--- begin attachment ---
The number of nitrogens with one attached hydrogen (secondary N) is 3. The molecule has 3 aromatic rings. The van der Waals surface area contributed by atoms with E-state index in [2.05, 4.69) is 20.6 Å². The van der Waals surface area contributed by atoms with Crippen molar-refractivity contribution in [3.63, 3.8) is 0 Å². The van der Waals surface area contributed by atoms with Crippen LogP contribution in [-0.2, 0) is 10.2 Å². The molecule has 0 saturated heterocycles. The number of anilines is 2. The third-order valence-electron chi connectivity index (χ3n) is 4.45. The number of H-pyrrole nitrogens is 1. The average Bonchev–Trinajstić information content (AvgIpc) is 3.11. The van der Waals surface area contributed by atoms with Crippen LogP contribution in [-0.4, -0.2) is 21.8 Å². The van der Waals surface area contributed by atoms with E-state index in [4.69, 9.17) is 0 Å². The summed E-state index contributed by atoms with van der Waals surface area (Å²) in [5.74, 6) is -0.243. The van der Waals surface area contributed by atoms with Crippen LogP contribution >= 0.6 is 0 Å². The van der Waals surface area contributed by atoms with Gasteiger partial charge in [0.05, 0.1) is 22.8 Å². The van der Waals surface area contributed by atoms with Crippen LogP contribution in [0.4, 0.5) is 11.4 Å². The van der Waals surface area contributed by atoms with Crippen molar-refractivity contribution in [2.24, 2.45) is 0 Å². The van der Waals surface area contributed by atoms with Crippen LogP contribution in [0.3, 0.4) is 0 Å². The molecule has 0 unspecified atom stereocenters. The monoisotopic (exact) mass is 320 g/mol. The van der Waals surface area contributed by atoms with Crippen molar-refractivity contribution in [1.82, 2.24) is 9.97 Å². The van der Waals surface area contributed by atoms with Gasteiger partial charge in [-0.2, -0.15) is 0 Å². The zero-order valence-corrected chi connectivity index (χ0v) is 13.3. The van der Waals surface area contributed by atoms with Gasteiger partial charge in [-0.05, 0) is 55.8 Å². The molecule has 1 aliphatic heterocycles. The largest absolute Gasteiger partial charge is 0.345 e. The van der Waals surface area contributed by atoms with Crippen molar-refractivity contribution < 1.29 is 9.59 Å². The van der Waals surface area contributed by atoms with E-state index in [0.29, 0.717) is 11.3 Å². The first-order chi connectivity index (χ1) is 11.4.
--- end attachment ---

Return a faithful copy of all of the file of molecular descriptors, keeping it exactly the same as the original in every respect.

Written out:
The number of nitrogens with one attached hydrogen (secondary N) is 3. The molecule has 3 aromatic rings. The van der Waals surface area contributed by atoms with E-state index in [2.05, 4.69) is 20.6 Å². The van der Waals surface area contributed by atoms with Crippen molar-refractivity contribution in [3.63, 3.8) is 0 Å². The van der Waals surface area contributed by atoms with Crippen LogP contribution in [-0.2, 0) is 10.2 Å². The molecule has 0 saturated heterocycles. The number of anilines is 2. The third-order valence-electron chi connectivity index (χ3n) is 4.45. The number of H-pyrrole nitrogens is 1. The average Bonchev–Trinajstić information content (AvgIpc) is 3.11. The van der Waals surface area contributed by atoms with Crippen LogP contribution in [-0.4, -0.2) is 21.8 Å². The van der Waals surface area contributed by atoms with E-state index in [4.69, 9.17) is 0 Å². The summed E-state index contributed by atoms with van der Waals surface area (Å²) in [5.74, 6) is -0.243. The van der Waals surface area contributed by atoms with Crippen LogP contribution >= 0.6 is 0 Å². The van der Waals surface area contributed by atoms with Gasteiger partial charge in [0.05, 0.1) is 22.8 Å². The van der Waals surface area contributed by atoms with Crippen LogP contribution in [0.4, 0.5) is 11.4 Å². The van der Waals surface area contributed by atoms with Crippen molar-refractivity contribution in [2.24, 2.45) is 0 Å². The van der Waals surface area contributed by atoms with Crippen LogP contribution in [0.3, 0.4) is 0 Å². The molecule has 0 unspecified atom stereocenters. The monoisotopic (exact) mass is 320 g/mol. The van der Waals surface area contributed by atoms with Crippen molar-refractivity contribution in [1.82, 2.24) is 9.97 Å². The van der Waals surface area contributed by atoms with Gasteiger partial charge in [-0.2, -0.15) is 0 Å². The zero-order valence-corrected chi connectivity index (χ0v) is 13.3. The van der Waals surface area contributed by atoms with Gasteiger partial charge in [-0.05, 0) is 55.8 Å². The molecule has 1 aliphatic heterocycles. The largest absolute Gasteiger partial charge is 0.345 e. The van der Waals surface area contributed by atoms with Crippen molar-refractivity contribution < 1.29 is 9.59 Å². The van der Waals surface area contributed by atoms with E-state index in [0.29, 0.717) is 11.3 Å². The first-order chi connectivity index (χ1) is 11.4.